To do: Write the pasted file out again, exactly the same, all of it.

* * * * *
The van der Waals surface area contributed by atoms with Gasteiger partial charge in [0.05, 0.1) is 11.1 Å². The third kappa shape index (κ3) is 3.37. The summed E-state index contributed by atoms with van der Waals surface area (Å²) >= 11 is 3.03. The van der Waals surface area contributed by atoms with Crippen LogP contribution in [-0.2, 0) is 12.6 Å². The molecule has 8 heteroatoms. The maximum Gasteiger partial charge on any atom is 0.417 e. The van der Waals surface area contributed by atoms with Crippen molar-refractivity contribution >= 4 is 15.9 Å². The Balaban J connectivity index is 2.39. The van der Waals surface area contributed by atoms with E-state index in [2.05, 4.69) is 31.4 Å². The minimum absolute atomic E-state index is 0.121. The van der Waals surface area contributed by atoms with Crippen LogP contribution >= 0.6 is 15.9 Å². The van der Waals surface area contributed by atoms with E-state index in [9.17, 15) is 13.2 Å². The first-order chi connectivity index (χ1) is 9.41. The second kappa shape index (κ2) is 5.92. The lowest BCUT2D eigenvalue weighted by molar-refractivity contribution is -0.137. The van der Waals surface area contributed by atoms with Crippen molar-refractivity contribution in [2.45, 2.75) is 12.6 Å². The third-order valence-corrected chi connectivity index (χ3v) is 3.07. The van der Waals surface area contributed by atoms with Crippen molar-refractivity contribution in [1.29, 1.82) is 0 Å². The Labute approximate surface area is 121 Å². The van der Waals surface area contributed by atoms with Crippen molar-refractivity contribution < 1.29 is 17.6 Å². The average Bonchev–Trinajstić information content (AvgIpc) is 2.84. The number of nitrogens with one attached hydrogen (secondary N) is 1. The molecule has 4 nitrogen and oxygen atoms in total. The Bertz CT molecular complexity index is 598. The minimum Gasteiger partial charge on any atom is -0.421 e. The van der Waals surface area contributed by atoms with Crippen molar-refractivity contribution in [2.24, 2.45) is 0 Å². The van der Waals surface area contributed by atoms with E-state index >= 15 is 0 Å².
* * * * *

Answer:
The van der Waals surface area contributed by atoms with Gasteiger partial charge in [0.05, 0.1) is 11.1 Å². The third kappa shape index (κ3) is 3.37. The summed E-state index contributed by atoms with van der Waals surface area (Å²) >= 11 is 3.03. The van der Waals surface area contributed by atoms with Crippen LogP contribution in [-0.2, 0) is 12.6 Å². The molecule has 8 heteroatoms. The maximum Gasteiger partial charge on any atom is 0.417 e. The van der Waals surface area contributed by atoms with Crippen molar-refractivity contribution >= 4 is 15.9 Å². The Balaban J connectivity index is 2.39. The van der Waals surface area contributed by atoms with E-state index in [2.05, 4.69) is 31.4 Å². The minimum absolute atomic E-state index is 0.121. The van der Waals surface area contributed by atoms with Crippen LogP contribution >= 0.6 is 15.9 Å². The van der Waals surface area contributed by atoms with E-state index in [9.17, 15) is 13.2 Å². The first-order chi connectivity index (χ1) is 9.41. The second kappa shape index (κ2) is 5.92. The lowest BCUT2D eigenvalue weighted by molar-refractivity contribution is -0.137. The van der Waals surface area contributed by atoms with Crippen molar-refractivity contribution in [2.45, 2.75) is 12.6 Å². The third-order valence-corrected chi connectivity index (χ3v) is 3.07. The van der Waals surface area contributed by atoms with Crippen molar-refractivity contribution in [1.29, 1.82) is 0 Å². The Labute approximate surface area is 121 Å². The van der Waals surface area contributed by atoms with Crippen molar-refractivity contribution < 1.29 is 17.6 Å². The average Bonchev–Trinajstić information content (AvgIpc) is 2.84. The number of nitrogens with one attached hydrogen (secondary N) is 1. The molecule has 4 nitrogen and oxygen atoms in total. The Bertz CT molecular complexity index is 598. The minimum Gasteiger partial charge on any atom is -0.421 e. The van der Waals surface area contributed by atoms with Crippen molar-refractivity contribution in [2.24, 2.45) is 0 Å². The van der Waals surface area contributed by atoms with E-state index >= 15 is 0 Å².